If natural resouces (natural gas, oil, and coal) are formed by extremepressure acting on material made mainly of carbon, why don't we send large amounts of useless carbon based things to Venus where there is very extreme surface pressure?
Coal, oil (petroleum), and natural gas are often collectively referred
to as "fossil fuels" because they are derived from the remains of plants
and animals that lived millions of years ago. Like most living things,
plants and animals are composed mostly of organic forms of carbon. When
die, microorganisms such as bacteria and fungi act to decompose their
bodies into smaller particles which eventually become buried. Over a
very long time, layers of buried plant and animal remains accumulate
under pressure and react with the Earth's heat. Eventually, the organic
carbon compounds in the remains are transformed into the "hydrocarbons"
found in fossil fuels.
Fossil fuels are considered "nonrenewable resources" (also,
"nonsustainable") because they cannot be replaced as fast as they are
consumed. It is estimated that as much of 93% of the world's energy use
is dependent on nonrenewable resources including fossil fuels. This has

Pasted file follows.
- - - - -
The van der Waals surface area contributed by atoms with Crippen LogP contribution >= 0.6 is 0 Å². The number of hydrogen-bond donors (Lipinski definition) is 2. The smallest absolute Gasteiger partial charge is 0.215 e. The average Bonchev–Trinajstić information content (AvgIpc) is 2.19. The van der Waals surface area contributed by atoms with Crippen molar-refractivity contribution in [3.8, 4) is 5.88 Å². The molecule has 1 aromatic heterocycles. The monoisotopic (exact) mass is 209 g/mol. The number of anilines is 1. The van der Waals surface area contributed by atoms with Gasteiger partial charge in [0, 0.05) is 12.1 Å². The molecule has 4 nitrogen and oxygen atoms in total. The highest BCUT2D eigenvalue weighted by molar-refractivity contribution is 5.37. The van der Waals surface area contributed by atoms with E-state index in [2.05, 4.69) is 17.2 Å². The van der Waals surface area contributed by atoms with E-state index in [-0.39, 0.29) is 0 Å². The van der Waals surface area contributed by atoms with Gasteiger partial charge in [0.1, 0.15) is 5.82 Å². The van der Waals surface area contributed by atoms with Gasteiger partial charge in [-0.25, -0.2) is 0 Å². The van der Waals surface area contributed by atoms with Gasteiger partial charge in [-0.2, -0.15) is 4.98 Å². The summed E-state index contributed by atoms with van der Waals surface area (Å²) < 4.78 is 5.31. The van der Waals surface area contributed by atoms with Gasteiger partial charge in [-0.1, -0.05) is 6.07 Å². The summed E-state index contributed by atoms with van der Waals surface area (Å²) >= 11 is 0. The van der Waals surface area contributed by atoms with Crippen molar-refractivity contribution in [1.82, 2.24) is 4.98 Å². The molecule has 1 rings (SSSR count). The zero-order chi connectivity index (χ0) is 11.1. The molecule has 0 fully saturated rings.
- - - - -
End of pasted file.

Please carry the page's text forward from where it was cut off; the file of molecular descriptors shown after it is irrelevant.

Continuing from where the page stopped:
generated a great deal of interest in finding alternative energy sources
because we realize that eventually one day we will run out!
Unfortunately, sending our dead plants and animals to Venus probably is
not a feasible option . . . Not only would it cost an enormous
amount of money to ship them there (and UPS does NOT deliver!), Venus
lacks the microbes that would be needed for our carcasses to decompose
and the surface temperature (855oF,or 457oC) would
probably vaporize our shipment before we got a chance to bury it!
Besides, we're probably much better off developing alternative energy
sources that are sustainable (such as solar and wind) rather than trying
to find ways to make more fossil fuel. When fossil fuels are burned,
they release particulate carbon (smoke) which pollutes our atmosphere and
carbon dioxide which contributes to global warming.
But you're right about the pressure on Venus. "Extreme" is a good way to
describe it! Venusian pressure is 90 times greater than that on Earth and
more than sufficient to crush a human being! It is estimated to be roughly
equivalent to a deep sea dive 3,000 feet (900 m) below the ocean's
surface--well beyond the range of even the most able-bodied scuba diver!!
Submitted by Landon (Missouri, USA)
(September 19, 1997)